Posted in Career Growth, Early Career, High School, Retirees, Unemployment, University, Women @ home

The Power of Mentors

mentorWhat is a teacher? I’ll tell you: it isn’t someone who teaches something, but someone who inspires the student to give of her best in order to discover what she already knows. ― Paulo Coelho

There isn’t anyone who has found success that did not have mentors along the way.

Mentorships are the most valuable of relationships in one’s career. No training or coach can provide the value that a mentor does.

There is something about them setting aside valuable time to simply share what they know and help as much as they can, as a service to another … that forms a strong inspiration to both the mentee and the mentor.

  1. A mentor helps to independently view your career and related challenges in a non-biased, critical eye that is focused on serving your best interests.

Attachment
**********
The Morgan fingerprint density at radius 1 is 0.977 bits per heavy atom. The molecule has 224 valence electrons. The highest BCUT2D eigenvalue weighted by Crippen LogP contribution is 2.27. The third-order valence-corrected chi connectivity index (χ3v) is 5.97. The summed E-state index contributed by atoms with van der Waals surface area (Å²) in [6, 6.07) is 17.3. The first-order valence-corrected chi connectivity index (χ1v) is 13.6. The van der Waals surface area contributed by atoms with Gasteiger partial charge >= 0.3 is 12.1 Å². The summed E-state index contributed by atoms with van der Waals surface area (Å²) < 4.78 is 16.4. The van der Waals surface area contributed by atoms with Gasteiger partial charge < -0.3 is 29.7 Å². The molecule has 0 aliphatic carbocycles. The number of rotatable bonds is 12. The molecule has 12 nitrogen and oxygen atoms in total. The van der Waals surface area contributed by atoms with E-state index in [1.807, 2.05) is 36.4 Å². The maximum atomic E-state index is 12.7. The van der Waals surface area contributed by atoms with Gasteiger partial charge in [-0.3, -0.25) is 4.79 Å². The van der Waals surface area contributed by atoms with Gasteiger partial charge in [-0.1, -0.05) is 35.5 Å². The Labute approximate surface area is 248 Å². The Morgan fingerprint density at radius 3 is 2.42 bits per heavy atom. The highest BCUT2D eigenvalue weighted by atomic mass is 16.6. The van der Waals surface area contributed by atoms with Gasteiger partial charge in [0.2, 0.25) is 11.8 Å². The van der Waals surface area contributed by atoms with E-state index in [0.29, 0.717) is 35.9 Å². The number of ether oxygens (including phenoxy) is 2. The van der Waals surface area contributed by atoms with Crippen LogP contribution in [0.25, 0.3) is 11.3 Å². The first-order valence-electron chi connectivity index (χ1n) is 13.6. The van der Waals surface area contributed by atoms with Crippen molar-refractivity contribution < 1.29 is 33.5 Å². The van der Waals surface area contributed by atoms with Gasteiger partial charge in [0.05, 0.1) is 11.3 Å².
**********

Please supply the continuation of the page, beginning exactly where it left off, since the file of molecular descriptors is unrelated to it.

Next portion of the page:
2. A mentor provides you with other perspectives, both people and situations, in challenges you deal with in your career and future path.
  3. A mentor reflects on your thoughts and attitudes towards your career to uncover areas of improvement and more importantly, areas of strength.

So, what are the characteristics of a good mentor?

  • At least 10 years your senior
  • Actively working or running their own business or consultancy
  • Is within the same area of expertise
  • Is generous with their time
  • Flexible with communicating in person, over the telephone or email
  • Commit to mentoring for a period of 6 months, meeting twice a month
  • International exposure in their career (if possible)
  • Someone who inspires you

You can have more than one mentor at a time to cover various avenues in your career, however, it is from my experience that one at a time serves your interests better.

From high school to even those who are home or retired, seek out a mentor today! From within your network of family and friends, your Alma Mater’s mentoring program, or other expertise focused mentoring programs.

And for those who are working, avoid work related mentorship programs, why? Check out Mentor role #1.




Image courtesy of thaikrit /